In addition, some of our categories are hefty on retailer shelves and retailers have been concious to reorder and add additional inventory. We are continuing to monitor the situation in China related to COVID-19 case counts and the changing guidance related to lockdown. We have a large team in China that has allowed us to react quickly to issues and adjust as necessary. Even with these headwinds, we are still seeing positive industry data and demand for our brands. Our Outdoor Products PTC sales are up, which specifically is a good leading indicator that consumers are still demanding our products and are continuing to recreate in outdoors.

We believe that the pull-through will start appearing as retailers work rooms that are assessing inventory and resume their normal line purchasing patterns in the coming quarters. Given some of our success we targeted price reductions in certain categories, such as 9-millimeter, for example, we believe demand is normalizing at a higher level than pre-pandemic. According to the latest government data, the outdoor recreation economy generates $862 billion in economic output, 1.9% of national GDP and 4.5 million jobs.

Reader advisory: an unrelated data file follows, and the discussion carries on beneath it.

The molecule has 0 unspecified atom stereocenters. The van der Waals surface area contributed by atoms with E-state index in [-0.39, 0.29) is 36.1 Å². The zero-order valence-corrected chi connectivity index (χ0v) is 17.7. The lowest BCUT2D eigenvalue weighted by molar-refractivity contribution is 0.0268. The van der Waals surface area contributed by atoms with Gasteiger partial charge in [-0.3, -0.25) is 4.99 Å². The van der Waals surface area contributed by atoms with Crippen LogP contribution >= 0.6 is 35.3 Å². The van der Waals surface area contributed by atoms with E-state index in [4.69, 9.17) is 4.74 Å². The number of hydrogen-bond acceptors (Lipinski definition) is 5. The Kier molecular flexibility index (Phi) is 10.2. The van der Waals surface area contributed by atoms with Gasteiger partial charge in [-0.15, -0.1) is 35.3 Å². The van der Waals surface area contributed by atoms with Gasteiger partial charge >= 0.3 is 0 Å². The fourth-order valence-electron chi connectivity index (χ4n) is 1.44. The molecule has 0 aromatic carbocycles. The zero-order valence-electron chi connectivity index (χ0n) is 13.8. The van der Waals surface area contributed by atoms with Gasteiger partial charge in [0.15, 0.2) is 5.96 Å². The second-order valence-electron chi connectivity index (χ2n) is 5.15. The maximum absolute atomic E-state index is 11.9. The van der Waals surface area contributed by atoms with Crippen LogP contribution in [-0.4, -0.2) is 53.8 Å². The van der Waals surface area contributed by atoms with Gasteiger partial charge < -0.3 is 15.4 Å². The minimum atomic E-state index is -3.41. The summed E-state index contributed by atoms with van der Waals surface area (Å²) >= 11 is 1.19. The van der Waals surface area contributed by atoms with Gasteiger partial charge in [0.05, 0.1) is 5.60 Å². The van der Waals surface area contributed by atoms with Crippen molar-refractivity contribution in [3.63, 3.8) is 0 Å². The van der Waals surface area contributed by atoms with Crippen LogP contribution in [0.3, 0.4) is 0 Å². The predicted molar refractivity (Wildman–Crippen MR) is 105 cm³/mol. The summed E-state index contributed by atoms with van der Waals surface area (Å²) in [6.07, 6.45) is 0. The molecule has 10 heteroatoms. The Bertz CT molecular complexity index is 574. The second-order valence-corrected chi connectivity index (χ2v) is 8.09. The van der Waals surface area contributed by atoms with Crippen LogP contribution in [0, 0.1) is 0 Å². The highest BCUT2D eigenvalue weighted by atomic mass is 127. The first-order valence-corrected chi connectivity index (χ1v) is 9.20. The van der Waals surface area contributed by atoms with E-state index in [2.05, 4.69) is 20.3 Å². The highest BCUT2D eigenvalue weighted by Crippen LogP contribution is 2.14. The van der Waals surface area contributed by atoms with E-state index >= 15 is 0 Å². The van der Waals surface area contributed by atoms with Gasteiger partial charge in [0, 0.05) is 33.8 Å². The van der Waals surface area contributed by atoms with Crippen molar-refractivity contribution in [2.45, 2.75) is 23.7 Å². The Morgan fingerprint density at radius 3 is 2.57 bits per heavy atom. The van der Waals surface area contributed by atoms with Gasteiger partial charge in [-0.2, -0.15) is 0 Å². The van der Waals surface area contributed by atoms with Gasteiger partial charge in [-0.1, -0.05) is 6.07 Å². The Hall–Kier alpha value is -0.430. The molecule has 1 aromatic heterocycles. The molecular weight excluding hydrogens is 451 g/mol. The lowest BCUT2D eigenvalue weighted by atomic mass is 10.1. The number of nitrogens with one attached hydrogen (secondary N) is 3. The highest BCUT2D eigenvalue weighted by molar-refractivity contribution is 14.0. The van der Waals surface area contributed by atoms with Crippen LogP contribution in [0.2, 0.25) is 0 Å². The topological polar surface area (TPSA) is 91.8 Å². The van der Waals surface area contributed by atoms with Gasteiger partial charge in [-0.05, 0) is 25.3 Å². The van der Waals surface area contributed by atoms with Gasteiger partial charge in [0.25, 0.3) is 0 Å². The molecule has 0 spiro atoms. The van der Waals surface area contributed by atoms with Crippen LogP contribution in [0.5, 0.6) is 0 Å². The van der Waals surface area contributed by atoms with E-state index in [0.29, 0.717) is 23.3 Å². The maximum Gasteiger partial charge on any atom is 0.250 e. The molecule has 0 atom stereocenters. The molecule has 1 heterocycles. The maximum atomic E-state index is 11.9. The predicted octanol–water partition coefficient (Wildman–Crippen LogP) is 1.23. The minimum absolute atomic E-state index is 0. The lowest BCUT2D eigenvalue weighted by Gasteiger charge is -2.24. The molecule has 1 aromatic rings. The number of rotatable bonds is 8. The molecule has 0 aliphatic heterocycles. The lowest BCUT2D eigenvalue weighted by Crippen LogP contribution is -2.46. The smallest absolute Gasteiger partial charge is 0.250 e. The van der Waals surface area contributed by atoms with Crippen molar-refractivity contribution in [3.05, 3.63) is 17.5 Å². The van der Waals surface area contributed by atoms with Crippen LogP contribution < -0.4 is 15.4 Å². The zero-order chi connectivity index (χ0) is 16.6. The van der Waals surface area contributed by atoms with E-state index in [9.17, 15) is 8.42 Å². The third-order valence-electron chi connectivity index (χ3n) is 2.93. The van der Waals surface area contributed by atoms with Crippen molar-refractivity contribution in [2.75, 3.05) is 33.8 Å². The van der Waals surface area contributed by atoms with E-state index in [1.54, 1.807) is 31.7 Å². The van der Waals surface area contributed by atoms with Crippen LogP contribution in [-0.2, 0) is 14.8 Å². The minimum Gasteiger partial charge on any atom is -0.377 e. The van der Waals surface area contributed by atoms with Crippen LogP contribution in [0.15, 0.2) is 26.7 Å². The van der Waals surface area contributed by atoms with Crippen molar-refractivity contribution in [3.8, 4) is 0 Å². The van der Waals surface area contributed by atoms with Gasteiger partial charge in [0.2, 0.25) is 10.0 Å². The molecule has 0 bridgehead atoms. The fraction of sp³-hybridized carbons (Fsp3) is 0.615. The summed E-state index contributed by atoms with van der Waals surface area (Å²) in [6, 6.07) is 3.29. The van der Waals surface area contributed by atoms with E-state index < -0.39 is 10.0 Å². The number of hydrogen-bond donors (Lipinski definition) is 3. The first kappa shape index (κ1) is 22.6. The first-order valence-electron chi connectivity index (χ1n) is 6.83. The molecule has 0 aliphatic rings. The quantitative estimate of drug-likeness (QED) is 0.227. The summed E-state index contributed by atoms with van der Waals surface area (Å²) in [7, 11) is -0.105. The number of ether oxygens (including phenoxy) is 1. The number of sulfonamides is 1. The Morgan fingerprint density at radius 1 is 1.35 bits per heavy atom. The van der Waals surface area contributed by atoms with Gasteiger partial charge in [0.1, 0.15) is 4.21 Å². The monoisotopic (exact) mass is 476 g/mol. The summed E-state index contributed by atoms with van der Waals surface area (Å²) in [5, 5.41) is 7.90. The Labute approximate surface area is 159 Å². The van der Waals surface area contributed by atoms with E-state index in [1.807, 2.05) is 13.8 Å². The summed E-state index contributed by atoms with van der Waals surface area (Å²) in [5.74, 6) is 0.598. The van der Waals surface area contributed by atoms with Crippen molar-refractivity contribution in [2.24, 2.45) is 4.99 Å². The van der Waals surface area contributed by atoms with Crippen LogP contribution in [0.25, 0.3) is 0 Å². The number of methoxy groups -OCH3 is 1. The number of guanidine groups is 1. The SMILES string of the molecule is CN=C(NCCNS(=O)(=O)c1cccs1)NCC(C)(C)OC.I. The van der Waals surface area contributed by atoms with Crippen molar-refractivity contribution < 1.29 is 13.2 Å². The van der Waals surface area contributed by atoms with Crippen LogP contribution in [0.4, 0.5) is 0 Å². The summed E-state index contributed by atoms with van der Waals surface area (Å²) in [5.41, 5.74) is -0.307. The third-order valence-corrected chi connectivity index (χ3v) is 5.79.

In addition to these promising figures, we continue to see strong participation numbers across the outdoor industry, and more specifically in many of the categories that our brands serve. In the broader outdoor recreation industry, more than 20 million net new participants have entered over the past five years. And the data further suggests that participation is sticky, once someone begins to participate in our outdoor activities. To demonstrate the resiliency of this industry, I want to share a few market highlights in certain categories that we compete, including golf, snow and e-bikes.

Now National Golf Foundation Research found that the combination of on and off course golfers topped 40 million Americans in 2022, the highest number ever recorded. Based on this data, it comes as no surprise that our Golf business posted record year-to-date sales with much of the success attributed to the launch of new products combined with strong holiday performance as Bushnell Golf assortment of laser rangefinders, GPS trackers and speakers makes for excellent gifts during the season. In the snow category, a recent report estimated visits for the 2021, 2022 season, were the highest reported in history at roughly $61 million.